Researchers at the University of Derby delivered a six-module compassionate mind training (CMT) programme to teachers from schools across Derbyshire with the aim of providing greater understanding of emotions and improving mental well-being.
More than 70 teachers and support staff took part in the pilot programme to investigate the effectiveness of CMT in a school setting.
CMT focuses on developing awareness of distress as well as techniques to alleviate and prevent it.
- an introduction to the basic concepts of compassion
- applying the CMT model to educational settings
- opportunities to practice compassionate mind exercises, including soothing rhythm breathing, compassionate mind imagery, developing compassionate self-imagery, and developing the ideal compassionate self
- fears, blocks, and resistances to compassion and compassion-based practices
The research found that the more staff practised the exercises and engaged with compassion outside sessions, the greater their self-compassion and the lower their self-criticism became.
Dr Frances Maratos, associate professor and reader in emotion science at the University of Derby, who led the research, said, ‘Over the course of six modules, we introduce teachers to a series of exercises including breathing techniques to help them maintain calm. We also show them how to switch from emotional states to motivational and compassionate states to counteract stress.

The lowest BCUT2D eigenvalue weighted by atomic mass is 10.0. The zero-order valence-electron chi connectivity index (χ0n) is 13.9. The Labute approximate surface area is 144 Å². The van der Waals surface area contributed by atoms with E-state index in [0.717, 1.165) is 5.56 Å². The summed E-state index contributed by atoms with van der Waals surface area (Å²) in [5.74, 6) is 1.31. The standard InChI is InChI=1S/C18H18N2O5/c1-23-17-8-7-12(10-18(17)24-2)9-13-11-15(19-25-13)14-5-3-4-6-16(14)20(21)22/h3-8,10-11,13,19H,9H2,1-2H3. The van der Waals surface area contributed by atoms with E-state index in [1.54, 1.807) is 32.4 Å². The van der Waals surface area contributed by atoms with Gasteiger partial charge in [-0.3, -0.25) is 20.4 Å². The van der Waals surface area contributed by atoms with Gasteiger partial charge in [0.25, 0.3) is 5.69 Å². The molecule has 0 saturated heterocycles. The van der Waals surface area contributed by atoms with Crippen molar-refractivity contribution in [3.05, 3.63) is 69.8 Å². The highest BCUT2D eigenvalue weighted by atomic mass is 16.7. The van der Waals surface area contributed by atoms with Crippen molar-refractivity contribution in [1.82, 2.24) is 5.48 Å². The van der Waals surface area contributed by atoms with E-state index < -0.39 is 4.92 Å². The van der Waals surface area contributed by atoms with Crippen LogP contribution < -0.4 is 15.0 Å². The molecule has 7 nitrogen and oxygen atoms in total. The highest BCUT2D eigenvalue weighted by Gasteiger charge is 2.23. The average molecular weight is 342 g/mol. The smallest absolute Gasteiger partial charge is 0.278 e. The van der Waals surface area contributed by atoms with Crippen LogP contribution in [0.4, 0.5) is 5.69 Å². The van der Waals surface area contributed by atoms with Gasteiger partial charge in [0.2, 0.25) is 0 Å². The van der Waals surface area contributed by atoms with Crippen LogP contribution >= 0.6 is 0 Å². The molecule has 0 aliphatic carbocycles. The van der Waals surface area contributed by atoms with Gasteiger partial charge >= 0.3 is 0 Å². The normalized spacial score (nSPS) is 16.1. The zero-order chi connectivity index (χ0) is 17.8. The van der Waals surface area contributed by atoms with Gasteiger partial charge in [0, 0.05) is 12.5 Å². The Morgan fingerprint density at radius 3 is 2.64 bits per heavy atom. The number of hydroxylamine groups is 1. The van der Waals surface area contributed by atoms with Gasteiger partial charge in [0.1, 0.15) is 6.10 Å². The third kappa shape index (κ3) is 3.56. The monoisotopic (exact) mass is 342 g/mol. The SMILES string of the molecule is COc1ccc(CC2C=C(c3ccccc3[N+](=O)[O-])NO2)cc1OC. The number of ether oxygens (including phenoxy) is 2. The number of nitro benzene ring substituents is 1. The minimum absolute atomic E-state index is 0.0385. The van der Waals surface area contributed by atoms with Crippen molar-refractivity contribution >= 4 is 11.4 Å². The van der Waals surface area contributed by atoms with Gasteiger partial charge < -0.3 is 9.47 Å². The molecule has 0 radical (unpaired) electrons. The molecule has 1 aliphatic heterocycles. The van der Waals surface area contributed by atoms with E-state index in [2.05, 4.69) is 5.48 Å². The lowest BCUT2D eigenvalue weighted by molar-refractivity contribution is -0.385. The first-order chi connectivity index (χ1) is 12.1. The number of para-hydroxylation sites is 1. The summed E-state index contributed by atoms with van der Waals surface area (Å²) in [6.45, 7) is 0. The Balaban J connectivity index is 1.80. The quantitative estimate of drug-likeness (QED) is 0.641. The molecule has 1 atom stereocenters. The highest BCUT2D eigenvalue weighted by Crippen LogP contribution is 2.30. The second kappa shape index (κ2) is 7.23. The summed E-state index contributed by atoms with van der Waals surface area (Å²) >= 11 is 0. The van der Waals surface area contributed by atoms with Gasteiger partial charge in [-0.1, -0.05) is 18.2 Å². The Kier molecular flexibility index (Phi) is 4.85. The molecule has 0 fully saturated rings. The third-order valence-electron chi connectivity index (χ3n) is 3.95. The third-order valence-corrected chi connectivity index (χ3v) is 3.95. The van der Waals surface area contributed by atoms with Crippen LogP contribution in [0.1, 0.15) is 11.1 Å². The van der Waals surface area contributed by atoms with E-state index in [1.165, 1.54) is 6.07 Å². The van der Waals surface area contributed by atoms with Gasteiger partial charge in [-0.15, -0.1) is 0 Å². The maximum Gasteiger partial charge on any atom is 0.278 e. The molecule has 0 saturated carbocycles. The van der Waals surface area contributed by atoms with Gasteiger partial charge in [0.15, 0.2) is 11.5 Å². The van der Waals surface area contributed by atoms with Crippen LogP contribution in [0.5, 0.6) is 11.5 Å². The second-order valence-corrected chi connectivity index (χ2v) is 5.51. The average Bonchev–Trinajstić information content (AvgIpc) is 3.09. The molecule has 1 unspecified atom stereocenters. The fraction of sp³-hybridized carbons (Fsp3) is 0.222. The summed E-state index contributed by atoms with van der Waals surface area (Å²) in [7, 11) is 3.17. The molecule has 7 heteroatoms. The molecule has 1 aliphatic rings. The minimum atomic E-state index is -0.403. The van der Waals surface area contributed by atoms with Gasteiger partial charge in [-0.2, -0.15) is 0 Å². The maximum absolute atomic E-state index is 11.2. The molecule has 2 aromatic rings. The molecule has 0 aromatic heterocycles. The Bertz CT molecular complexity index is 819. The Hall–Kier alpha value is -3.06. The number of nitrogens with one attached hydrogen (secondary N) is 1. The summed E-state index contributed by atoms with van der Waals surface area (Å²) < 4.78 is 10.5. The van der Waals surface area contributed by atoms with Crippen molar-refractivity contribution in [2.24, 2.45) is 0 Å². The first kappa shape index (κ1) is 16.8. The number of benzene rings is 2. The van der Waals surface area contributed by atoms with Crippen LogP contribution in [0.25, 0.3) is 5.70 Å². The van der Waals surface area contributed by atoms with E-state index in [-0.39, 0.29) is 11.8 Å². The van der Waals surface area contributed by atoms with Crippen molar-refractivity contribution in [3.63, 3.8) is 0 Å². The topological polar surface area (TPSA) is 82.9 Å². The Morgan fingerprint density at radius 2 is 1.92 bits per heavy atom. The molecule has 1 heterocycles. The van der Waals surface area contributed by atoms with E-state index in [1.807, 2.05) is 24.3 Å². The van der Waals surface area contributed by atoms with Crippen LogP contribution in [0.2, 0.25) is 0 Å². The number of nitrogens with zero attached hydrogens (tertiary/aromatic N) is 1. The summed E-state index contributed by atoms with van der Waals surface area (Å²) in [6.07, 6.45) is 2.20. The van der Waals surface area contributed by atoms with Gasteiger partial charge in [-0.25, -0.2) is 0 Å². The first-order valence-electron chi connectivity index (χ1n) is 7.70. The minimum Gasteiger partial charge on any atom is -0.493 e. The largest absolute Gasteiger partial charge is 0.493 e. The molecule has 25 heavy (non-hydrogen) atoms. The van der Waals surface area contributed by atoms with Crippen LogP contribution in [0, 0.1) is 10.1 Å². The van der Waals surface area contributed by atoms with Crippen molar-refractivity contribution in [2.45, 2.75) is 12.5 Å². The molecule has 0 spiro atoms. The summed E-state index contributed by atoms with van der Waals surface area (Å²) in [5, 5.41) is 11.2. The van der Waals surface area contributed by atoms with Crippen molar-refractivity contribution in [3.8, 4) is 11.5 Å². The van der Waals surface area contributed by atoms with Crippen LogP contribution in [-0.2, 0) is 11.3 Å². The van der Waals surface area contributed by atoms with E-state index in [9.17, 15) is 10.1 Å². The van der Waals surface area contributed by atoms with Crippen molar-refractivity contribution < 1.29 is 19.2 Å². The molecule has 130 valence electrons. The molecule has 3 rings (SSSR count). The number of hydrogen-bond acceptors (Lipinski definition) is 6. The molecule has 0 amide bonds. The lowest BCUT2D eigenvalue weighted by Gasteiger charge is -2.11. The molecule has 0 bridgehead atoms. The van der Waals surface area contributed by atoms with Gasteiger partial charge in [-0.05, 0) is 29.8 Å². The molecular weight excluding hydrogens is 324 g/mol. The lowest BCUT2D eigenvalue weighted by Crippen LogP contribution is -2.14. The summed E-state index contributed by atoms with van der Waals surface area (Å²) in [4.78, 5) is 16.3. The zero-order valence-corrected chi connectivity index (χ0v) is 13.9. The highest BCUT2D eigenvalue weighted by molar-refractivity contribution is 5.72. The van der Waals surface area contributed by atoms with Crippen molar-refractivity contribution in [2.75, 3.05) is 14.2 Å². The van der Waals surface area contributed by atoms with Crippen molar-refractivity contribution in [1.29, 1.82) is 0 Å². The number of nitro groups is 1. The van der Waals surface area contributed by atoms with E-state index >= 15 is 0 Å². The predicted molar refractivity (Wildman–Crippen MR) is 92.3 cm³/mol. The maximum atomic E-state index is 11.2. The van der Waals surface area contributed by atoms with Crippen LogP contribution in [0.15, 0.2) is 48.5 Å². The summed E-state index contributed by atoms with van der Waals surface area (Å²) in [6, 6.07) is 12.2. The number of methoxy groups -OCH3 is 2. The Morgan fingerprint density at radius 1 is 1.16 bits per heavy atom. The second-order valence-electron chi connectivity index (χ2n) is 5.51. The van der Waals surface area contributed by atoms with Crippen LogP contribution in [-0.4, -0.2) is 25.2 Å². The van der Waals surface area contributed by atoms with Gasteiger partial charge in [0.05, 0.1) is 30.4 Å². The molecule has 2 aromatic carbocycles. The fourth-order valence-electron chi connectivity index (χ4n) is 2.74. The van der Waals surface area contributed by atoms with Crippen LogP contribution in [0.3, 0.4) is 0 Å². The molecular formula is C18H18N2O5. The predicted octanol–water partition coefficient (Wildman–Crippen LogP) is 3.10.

‘We are really pleased with the results. This is the first study in the UK attempting to investigate the application of CMT in a school setting and, as results appear promising, CMT for educators may be a very useful and beneficial CPD tool. Of course though, we are still very much working with teachers to perfect the curriculum content.’
The team is now working on the second phase of the research and is trialling a CMT curriculum for pupils in collaboration with Roundhill Academy in Leicester.
Dr Maratos added, ‘CMT should help create a better classroom environment. If you have a teacher who is feeling stressed, overworked and tired, and who is struggling to maintain good mental health, this soon can start to affect the children they spend eight hours a day with, creating a stressful environment for all.
‘With such a high number of teachers reporting that working in education is adversely affecting their mental health, our results suggest that compassion-based interventions may provide help from the stresses that teachers’ experience.
‘As a result, we would suggest CMT, alongside changes in self-concept and their implications for staff well-being in school settings, now needs further examination.’